The bank’s net profit in the first quarter of 2013 was Dh70.1m ($19m), up 6% from Dh66.1m ($18m) in the same period in 2012. Total assets grew by 12.8% from Dh12.7bn ($3.46bn) at the end of December 2012 to Dh14.4bn ($3.92bn) at the end of the first quarter. Customer deposits increased 11.1% from Dh8.9bn ($2.42bn) to Dh9.9bn ($2.69bn) over the same period, while loans and advances went up by 10.4% to reach Dh9.6bn ($2.61bn). The capital adequacy ratio remained strong at 14.5%.
On a national level, the outlook for the financial sector was positive in mid-2013, thanks to several factors, including an uptick in real estate demand in Dubai and a forecast for general economic growth throughout the region. Though RAK Bank, in particular, avoided losses and deterioration in asset quality following the onset of the global financial crisis of 2008-09, most of the UAE’s banks did suffer, largely due to exposure to the real estate sector. Lenders are still working to clear nonperforming loans from their books, or are hoping for a market resurgence that could help borrowers return to profitability and catch up on loan repayments.
Regional political instability has played a role in the recovery of the local property market as well, with capital in search of a safe haven shifting to the UAE to purchase of real estate. Local banks may also be emerging as a safe place for foreigners’ cash – deposits from non-residents spiked 14.3% in 2012, according to market research from Bank Audi, Lebanon’s largest bank.
Several regulatory changes being considered may be implemented by the end of 2013. The reforms have the potential to impact banks operating in RAK, as many are an attempt by the regulator to prevent excess lending and improve solvency in the case of a future crisis. For example, the central bank is considering reducing the proportion of a property’s value that can be financed with debt instead of equity. The maximum amount of a real estate loan to an Emirati would be capped at 80% of the value of the property if the EIBOR rates, 2012-04/13* buyer owns no other real estate, and 65% if they do. For expatriates, the thresholds are 75% and 60%, respectively. The move could serve to moderate real estate price rises by potentially removing from the market those speculators most reliant on debt.
Overall, the central bank’s moves aim to boost solvency – loan-to-deposit ratios fell to 94.9% as of October 2012, as loan growth lagged that of the aggregate deposit base. Banks’ liquid assets stood at 35.4% of total deposits as of August 2012, as opposed to an industry-wide average of below 30% when the global financial crisis hit, according to research from Bank Audi.
The central bank has already implemented some measures to achieve this aim, including a 2011 regulation stipulating that a loan cannot exceed 20 times a borrower’s salary, and that credit cannot be extended for terms longer than four years. Another regulation that has been announced but not yet implemented is the large-exposures rule, which is essentially a cap on lending to local governments. The central bank’s goal is to reduce concentration risk and therefore strengthen banks, as well as encourage lending to the private sector.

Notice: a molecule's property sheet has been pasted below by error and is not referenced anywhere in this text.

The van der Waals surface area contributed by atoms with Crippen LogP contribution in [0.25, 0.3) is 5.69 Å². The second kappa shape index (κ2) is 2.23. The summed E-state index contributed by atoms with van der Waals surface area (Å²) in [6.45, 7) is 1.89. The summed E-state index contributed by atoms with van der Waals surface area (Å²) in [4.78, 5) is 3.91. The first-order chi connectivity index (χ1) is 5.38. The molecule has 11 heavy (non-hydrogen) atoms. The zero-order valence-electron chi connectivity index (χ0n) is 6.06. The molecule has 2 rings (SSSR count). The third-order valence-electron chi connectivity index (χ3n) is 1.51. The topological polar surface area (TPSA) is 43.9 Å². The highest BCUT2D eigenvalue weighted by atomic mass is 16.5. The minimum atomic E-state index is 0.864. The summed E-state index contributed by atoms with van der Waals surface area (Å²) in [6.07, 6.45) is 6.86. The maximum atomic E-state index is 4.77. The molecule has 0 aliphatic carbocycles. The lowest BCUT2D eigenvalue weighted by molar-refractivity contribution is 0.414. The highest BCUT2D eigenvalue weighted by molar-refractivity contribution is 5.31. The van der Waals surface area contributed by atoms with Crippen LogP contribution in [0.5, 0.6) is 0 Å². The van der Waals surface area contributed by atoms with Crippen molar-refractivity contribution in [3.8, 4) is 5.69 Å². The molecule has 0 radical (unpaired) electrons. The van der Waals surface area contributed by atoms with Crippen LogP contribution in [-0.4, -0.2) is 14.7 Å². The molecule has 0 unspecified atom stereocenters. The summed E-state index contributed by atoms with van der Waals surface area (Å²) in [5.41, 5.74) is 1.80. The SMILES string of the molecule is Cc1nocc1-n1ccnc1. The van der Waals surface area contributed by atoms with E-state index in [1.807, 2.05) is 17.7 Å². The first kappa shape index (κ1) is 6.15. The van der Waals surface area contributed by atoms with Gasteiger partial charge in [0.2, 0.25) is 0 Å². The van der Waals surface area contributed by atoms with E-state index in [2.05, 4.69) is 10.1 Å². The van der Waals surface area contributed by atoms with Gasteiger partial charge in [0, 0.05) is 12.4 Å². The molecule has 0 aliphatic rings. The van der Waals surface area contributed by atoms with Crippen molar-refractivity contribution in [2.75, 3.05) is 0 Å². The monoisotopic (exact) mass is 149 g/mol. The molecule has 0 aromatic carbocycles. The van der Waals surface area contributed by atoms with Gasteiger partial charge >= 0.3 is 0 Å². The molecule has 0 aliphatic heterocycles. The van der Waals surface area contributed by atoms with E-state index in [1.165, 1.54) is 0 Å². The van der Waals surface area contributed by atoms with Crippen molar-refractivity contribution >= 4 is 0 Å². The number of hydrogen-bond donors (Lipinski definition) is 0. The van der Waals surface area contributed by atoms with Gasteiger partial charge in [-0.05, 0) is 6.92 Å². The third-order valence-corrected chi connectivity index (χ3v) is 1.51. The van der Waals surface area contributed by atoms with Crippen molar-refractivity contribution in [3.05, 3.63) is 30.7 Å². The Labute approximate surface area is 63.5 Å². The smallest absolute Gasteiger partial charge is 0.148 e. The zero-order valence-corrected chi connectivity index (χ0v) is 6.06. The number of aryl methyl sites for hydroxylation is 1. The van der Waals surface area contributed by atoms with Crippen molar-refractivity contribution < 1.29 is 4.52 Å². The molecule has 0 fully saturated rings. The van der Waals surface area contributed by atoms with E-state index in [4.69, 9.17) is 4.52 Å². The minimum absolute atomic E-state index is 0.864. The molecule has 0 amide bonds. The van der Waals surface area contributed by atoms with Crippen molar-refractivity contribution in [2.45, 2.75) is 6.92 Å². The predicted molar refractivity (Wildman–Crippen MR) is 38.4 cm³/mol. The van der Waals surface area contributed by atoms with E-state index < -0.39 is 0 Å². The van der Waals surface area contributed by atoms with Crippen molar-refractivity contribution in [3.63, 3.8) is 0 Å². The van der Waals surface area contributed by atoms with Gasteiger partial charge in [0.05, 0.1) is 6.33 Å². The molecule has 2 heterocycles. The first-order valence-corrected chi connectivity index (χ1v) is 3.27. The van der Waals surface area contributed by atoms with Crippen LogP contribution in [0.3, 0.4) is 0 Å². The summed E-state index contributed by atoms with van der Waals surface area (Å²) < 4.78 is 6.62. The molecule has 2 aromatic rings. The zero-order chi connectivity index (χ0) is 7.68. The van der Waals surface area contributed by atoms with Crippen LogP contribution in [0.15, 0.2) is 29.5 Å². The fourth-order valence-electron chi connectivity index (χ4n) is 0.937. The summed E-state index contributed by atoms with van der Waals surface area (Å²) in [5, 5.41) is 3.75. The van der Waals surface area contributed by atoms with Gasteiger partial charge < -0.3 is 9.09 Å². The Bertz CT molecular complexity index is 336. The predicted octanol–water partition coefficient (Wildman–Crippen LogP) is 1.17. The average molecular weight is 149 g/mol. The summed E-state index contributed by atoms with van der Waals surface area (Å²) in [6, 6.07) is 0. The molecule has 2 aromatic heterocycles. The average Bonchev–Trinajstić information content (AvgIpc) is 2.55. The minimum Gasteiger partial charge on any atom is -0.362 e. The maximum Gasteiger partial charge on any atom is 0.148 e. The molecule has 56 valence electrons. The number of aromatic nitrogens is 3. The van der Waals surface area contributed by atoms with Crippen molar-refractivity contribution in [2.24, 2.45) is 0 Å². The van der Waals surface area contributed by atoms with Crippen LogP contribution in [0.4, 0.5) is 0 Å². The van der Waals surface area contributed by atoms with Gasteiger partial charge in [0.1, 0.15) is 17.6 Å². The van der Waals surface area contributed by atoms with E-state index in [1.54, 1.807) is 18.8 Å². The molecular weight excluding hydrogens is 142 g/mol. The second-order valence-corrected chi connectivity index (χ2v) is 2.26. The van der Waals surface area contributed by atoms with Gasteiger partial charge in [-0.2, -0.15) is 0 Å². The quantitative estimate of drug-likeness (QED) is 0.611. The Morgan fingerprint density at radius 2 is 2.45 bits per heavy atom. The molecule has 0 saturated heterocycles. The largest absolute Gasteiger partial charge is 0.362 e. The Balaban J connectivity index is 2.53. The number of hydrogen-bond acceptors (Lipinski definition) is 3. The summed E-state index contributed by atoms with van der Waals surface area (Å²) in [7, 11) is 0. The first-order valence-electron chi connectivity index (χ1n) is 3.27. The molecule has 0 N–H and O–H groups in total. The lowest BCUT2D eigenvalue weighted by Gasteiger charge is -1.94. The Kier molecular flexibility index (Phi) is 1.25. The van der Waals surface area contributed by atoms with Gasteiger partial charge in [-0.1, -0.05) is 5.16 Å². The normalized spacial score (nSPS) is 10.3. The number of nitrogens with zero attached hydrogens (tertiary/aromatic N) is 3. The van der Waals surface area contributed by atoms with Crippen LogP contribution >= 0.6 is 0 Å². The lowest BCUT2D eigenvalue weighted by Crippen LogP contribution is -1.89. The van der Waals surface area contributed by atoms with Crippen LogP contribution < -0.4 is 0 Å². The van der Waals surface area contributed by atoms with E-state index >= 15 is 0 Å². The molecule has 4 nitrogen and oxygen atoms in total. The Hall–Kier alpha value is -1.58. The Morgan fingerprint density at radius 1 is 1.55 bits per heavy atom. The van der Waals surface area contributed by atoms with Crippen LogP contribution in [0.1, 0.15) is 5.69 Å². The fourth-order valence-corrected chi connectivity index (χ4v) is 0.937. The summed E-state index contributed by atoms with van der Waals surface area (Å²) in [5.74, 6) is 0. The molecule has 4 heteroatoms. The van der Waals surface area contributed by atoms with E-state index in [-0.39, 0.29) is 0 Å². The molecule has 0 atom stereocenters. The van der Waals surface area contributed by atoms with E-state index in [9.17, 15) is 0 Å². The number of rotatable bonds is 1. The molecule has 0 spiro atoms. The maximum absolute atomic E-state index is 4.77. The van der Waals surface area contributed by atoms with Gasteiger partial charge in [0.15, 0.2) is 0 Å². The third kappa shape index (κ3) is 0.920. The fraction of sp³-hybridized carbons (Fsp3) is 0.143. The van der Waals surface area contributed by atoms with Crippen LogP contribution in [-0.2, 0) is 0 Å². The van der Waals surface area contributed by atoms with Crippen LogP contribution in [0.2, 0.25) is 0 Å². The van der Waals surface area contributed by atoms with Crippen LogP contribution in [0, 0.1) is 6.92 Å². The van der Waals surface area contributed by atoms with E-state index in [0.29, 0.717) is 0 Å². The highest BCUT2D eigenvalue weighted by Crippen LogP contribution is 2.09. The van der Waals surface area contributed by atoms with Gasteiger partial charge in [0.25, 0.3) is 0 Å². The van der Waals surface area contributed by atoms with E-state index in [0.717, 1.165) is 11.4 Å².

Over the long term, the regulator aims to ensure solvency by requiring banks to comply with the Basel Committee on Banking Supervision’s Basel III banking regulations as they are implemented internationally. The central bank has also introduced four new liquidity ratios that have yet to be implemented, but are under consideration as a way of limiting overall risk exposure in the sector.
Another financial service being introduced is RAK Offshore, an offshore financial instrument marketed to foreign investors as a place to domicile assets to secure favourable tax treatment. RAK Offshore, a unit of RAKIA, was founded in 2006 by decree, and now has roughly 7000 international business companies (IBCs), making it the only territory in the Middle East to offer that type of legal entity.
Setup fees are Dh4000 ($1088), with renewals costing Dh2500 ($680). About 300 UAE-based agents have been registered so far, most of them either in RAK or Dubai, RAK Offshore officials told OBG. Offerings at the moment are limited to IBCs, but expansion plans include a maritime registry, trusts and foundations. Another possibility is a real estate project called RAK Financial City, which would be a mixeduse waterfront development of office towers, hotels, residences and retail.
The emirate’s economic vision is still being implemented, which means additional infrastructure, investment in new ventures, and steady increases in consumer demand driven by broadbased economic growth are expected in the future, with demand for financial services likely to rise in turn. For RAK’s financial services providers this should translate into a number of significant opportunities.